Student employees will not be compensated for time not worked due to the situation created by COVID-19. They are also not required to continue to work at any campus jobs, as long as their supervisor is notified.

Finding work in his hometown, due to the continued increase of coronavirus cases in Michigan, will be a challenge for Mondro as restaurants, bars and other service businesses feel the negative economic impact of the state-wide business shutdown. He's left wondering how he will provide for himself.

"This job was really important to me," Mondro said. "It was my only source of income during the school year. Now I have to tap into my savings from my summer job."

After the Mid-American Conference announced March 12 its decision to cancel all remaining winter and spring athletic competitions, Nick Vuylsteke knew he would be out of a job for the rest of the semester.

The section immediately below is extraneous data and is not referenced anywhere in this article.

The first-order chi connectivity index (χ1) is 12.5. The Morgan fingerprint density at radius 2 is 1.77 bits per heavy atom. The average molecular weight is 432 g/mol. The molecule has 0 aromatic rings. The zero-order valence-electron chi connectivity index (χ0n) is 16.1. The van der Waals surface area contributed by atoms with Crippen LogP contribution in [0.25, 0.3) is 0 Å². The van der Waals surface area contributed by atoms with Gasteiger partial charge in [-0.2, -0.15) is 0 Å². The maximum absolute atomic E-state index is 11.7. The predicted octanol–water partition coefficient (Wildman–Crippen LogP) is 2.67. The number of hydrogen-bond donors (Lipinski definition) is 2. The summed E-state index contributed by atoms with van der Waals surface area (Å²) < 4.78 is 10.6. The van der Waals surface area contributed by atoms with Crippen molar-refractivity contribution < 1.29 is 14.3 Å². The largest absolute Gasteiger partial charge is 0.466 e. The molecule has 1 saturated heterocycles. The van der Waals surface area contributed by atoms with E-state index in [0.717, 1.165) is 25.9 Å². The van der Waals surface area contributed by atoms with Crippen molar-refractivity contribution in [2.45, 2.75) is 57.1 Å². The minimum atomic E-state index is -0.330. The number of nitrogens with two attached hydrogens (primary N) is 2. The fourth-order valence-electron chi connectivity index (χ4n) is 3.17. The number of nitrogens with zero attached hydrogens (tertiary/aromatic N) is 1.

Vuylsteke has been employed as a student by CMU Athletics for about two years. He is learning to improve his writing skills, time management and gaining experience within a Division I athletic department. The decision made by MAC commissioner Jon Steinbrecher leaves Vuylsteke, a journalism major, out of a job and a chance to continue to build his skills.

Working an average of 20 hours per week at minimum wage, Vuylsteke was informed March 13 by athletic communications representative Andy Sneddon that he was no longer needed.

"It was a shocker to see sports were canceled," Vuylsteke said. "Maybe (at first) it was a bit of an overreaction, but I don't have an issue with it. I think it was the correct decision."

Before the coronavirus outbreak terminated CMU sports for the rest of the academic year, Vuylsteke had plans to cover track and field indoor championships, football pro day, lacrosse and other events. 

Missing out on those opportunities does more than just hurt his portfolio. As a senior, his time working with CMU Athletics as a student is done. There is no "next year" for him. Vuylsteke is going home to Sterling Heights and plans to work at Jet's Pizza.

"I'm in a fortunate situation that they were willing to accept me on quick notice," Vuylsteke said. "If (Jet's) didn't hire me back, it would be scary. I don't have anything lined up past CMU Athletics in sports. If I didn't have a job in May, it would become an issue."